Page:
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Better Bet in 2018: Bombardier, Inc. vs. Canfor Corporation

The next round of NAFTA negotiations will take place in Montreal from January 23 to 28. Officials from Mexico, Canada, and the United States apparently made some progress when it came to online commerce in the November meetings, but serious obstacles remain regarding manufacturing, dairy, and other trade disputes.

The sour turn during negotiations has discouraged some onlookers and was cited by the Bank of Canada as it decided to hold on its benchmark interest rate heading into 2018. However, a number of companies have taken hits from the new protectionism pushed by the Trump administration.

Let’s look at two companies that have wrestled with the U.S. today. We will then determine what stock to hold in 2018.

Bombardier, Inc. (TSX:BBD.B)

Bombardier stock has climbed 40.2% in 2017 as of close on December 27. Things were looking bleak for Bombardier after the U.S. Department of Commerce slapped on duties of 300% in response to an appeal from U.S.-based Boeing Co. European multinational Airbus SE leaped in to acquire a majority stake in its CSeries project, and the stock boomed on the news.

Shares have increased 44% in a three-month span dating back to September 27. In late October, I’d covered the deal and delved into why it could be a mixed result for Bombardier in the long term. Initially, it appeared that Airbus would be able to beat back the U.S. Department of Commerce by promising to build the CSeries in its Alabama plant.

On December 20, the U.S. Department of Commerce shattered this hope by finalizing duties that totaled 292% on the CSeries aircraft. The Quebec government vowed to contest the duties, while Bombardier leadership expressed its deep disappointment in the act. The final decision now rests with the U.S. International Trade Commission, which is expected to occur in February.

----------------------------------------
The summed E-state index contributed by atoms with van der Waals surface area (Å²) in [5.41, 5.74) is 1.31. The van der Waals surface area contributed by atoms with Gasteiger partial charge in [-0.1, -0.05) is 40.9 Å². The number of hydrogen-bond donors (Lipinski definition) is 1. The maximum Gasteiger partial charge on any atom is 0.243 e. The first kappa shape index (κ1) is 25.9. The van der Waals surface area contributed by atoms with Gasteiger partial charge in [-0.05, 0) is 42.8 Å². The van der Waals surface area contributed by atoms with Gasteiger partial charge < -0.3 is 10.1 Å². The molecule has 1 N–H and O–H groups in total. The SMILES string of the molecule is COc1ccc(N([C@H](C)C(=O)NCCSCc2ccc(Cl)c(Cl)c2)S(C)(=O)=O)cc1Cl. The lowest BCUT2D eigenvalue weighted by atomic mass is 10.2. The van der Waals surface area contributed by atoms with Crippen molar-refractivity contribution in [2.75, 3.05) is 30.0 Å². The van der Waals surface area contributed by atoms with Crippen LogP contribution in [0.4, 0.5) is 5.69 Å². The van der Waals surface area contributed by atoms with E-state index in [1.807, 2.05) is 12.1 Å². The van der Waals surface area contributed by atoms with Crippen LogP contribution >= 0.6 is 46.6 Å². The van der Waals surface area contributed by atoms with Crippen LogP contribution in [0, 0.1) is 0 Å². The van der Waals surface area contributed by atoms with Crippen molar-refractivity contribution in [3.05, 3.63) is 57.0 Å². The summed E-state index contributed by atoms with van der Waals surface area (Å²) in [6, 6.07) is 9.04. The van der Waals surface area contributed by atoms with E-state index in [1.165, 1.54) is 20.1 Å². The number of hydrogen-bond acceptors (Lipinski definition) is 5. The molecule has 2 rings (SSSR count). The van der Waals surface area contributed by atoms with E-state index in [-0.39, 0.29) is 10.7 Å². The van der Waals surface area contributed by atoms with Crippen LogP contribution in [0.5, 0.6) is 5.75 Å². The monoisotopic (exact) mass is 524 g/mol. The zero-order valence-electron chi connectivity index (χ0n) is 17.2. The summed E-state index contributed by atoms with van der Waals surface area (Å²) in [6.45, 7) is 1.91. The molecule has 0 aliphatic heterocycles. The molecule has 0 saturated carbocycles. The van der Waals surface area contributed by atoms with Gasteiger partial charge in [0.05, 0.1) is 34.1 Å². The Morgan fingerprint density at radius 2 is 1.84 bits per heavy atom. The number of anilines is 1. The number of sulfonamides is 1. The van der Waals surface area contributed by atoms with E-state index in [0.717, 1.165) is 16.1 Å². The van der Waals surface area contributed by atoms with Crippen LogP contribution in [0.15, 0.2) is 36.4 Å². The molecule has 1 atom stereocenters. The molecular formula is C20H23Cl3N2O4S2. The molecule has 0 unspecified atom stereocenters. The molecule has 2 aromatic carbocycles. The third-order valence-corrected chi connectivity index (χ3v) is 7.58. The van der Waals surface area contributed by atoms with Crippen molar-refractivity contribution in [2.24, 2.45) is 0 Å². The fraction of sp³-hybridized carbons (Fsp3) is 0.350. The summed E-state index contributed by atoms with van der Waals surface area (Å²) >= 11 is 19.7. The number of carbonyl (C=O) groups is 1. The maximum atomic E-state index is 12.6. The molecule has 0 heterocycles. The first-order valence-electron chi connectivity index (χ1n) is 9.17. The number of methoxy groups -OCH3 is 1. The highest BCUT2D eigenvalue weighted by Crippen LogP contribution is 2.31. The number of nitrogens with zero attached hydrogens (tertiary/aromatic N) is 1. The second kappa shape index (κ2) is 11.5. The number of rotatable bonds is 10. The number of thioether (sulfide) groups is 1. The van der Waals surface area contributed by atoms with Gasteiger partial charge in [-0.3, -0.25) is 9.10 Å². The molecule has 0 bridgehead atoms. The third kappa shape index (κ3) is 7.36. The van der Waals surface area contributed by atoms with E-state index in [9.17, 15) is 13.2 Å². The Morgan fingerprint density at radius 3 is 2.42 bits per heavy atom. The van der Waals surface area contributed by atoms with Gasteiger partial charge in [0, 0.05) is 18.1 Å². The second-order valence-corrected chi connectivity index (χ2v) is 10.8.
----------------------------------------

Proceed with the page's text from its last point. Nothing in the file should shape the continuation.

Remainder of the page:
Canfor Corporation (TSX:CFP)

Canadian softwood lumber producers are facing roughly $1.3 billion in U.S. duties in 2018. This is after the U.S. Department of Commerce finalized the duties in November. Canfor was hit with a 20.52% final duty. Canfor stock has climbed 64.1% in 2017 but is down 5.6% month over month. In November, I’d discussed the final U.S. duties and whether Canadian lumber stocks could be crippled moving forward.

Canfor and other softwood lumber producers are likely to pass higher costs on to consumers, which will limit any serious damage going forward. Canada has also filed appeals under the Chapter 19 dispute resolution mechanism and through the World Trade Organization. The fate of Chapter 19 is yet to be determined. The U.S. delegation requested that it be scrapped early in negotiations.

What stock is the better bet going forward?

Bombardier will be forced to continue its operations at Alabama facilities, even if the duties are fully implemented in February. Increasingly, it appears that Airbus will be the big long-term winner from the deal. Bombardier CEO Alain Bellemare has said that the company will focus on generating cash flow and paying down its $9 billion debt in 2018 rather than push forward on aerospace ambitions.

Canfor looks like the better option heading into the new year. Canadian softwood lumber producers still have a small hope in Chapter 19 depending on the ultimate fate of NAFTA. Even if that fails, Canfor and others are confident that earnings will remain strong as higher fees are passed on to buyers.

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Fool contributor Ambrose O'Callaghan has no position in any stocks mentioned.

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